QUESTION #4: How can the individual, or those in leadership, help facilitate unity on a personal and corporate level?


Dave Kistler:

“On a personal level, if you remember, the nation of Israel wandered in the wilderness for 40 years because of a choice the majority made to listen to the wrong thing. There were 12 spies sent to spy out the land with 10 of them, the majority of them came back and said, “You know, it is a land, it’s a great place, flows with milk and honey. We got problems over there, got giants, all this kind of thing.” The nation of Israel listened to the majority instead of the minority. Joshua and Caleb said, “Look, we can take it.”

As a result of listening to the wrong people, they wandered for 40 years in the wilderness. During that 40 years, two guys, Joshua and Caleb, knew they were going to make it into the land and get everything God wanted. I’ve often wondered, how did they sustain 40 years of complaining, criticizing, griping, all the negative stuff the nation of Israel did so well? They did it by keeping their focus where it needed to be.

Now my point is this, for the individual, we’re going to have to refuse to focus on the divisions and focus on the greater, and that is what unites us. We’re going to have to have leaders, and that’s part of what we’re trying to do on this program today. We’re going to have to have leaders that stand up and say, “Look, stop the complaining. Stop the division. Stop it.” I don’t know if you remember the old Bob Newhart routine where he’s playing the part of a psychiatrist and someone comes in and they start unloading all their problems and they look at him as the psychologist, “What do I do to overcome this?” He said, “Stop it. Just stop it. Quit doing that.”

We’re going to have to stop the division. I’m talking about leaders in the African-American community, leaders in the white community are just going to have to say, “Look, I’m not going to listen to this ongoing, incessant cry to facilitate more and more division in America. Quit it. Stop doing it. We have great opportunity in America right now.”

I heard an African-American man on one of the other national talk shows saying this, “There’s not a single thing in America that I cannot do, that I cannot achieve, and for those that are saying I’m being kept down and I can’t accomplish things, that’s a lie,” and he’s right. Let’s stop it and let’s have leaders that stand up in America and quit fueling a fire and let’s have them extinguish a fire by saying, “Look, we need to quit this.” Let’s let that voice be heard in America.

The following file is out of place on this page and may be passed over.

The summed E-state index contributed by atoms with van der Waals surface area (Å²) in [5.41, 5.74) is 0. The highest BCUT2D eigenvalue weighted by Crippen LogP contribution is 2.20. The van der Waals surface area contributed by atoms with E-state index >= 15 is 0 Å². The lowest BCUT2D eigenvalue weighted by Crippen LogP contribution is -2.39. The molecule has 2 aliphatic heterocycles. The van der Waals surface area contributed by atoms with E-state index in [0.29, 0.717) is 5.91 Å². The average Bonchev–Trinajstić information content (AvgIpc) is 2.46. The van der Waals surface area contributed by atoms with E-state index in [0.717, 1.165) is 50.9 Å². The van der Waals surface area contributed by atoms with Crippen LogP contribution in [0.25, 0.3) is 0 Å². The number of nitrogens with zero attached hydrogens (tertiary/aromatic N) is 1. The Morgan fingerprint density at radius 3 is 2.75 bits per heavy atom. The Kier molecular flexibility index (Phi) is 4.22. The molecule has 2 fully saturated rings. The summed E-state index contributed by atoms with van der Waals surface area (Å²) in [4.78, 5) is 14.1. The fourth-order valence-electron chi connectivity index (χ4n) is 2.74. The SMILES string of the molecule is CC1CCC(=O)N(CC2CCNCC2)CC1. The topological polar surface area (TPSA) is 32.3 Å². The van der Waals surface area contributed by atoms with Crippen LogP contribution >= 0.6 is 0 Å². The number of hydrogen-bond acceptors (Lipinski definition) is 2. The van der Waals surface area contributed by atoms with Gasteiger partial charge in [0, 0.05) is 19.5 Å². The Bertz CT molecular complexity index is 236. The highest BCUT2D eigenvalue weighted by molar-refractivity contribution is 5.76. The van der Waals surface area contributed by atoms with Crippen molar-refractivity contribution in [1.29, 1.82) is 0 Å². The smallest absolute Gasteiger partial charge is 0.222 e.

…As far as corporately, years ago, I heard someone say this. They said, “Unity is not uniformity. We don’t have to see everything the same way.” He said, “You know, you can take two cats, tie them together by their tails and throw them up over a clothesline, and you may have uniformity, but you don’t have unity because they’re going to kill each other.” We don’t have to see everything the same way in order to have unity, but there are some non-negotiables around which we must unite.

I think the example of the early church, multiplicity of different ethnicities, different backgrounds. You had Hellenists, you had Greeks, you had Hebrews, and yet, they united around one thing, and that was the person and work of Jesus Christ, and that kept the divisions that could potentially become large, it kept them to a very bare minimum. I think the same thing is true in the country. We focus around certain critical pillars, God, country, the Constitution, freedom, responsibility, and if we focus on those things and rally around those things that are non-negotiable, without which this country cannot stand, we can have the unity we so desperately seek.

…Yesterday in the program we talked about Lincoln’s 10% plan. After the great division that was the Civil War, he wanted a united country, and he wanted the Southern states allowed in. Of course, he was critiqued and criticized and some may say he was even killed because of some of the things he advocated, making it easy on the South to come back into the Union, but again, it wasn’t about him, it wasn’t about winning. It was not about proving the South wrong for President Lincoln. It was about unifying the nation. He made it easy. He was very forgiving. He wanted to move on.

If we’ll stop scraping the scab of the past off and creating again an open wound in this country … It was a tragic part of our past, the Civil War. There have been other things in our country that have been tragic and unfortunate parts of our past that we have long since corrected. Let’s quit going back and scraping the scab off that. Let’s move forward, and I think the leaders of those days following the Civil War tried to do precisely that, those following the Vietnam War. I’m not saying we don’t remember the past, but we don’t focus on it in the form of trying to scrape the scab off. We move forward in unity as a nation. If we’ll follow their example, I think it’ll serve us very, very well.

…Finally, I think the pulpit and preachers of America, though not as influential as they were in the founding era of this country, I think they are the key. I think from the pulpits of America, we need messages preached about what’s happening in our country and calling us first and foremost back to the God of heaven and then focusing on those elements that made this country a grand and glorious experiment in freedom at the very outset. All you have to do is go back and read the sermons of the founding era, and you’ll get plenty of sermon material to speak on and to address. If the pulpits lead, if programs like this, if they take the lead, unity can come, and I think the pulpits are the key.”

To listen to the entire program, please click HERE.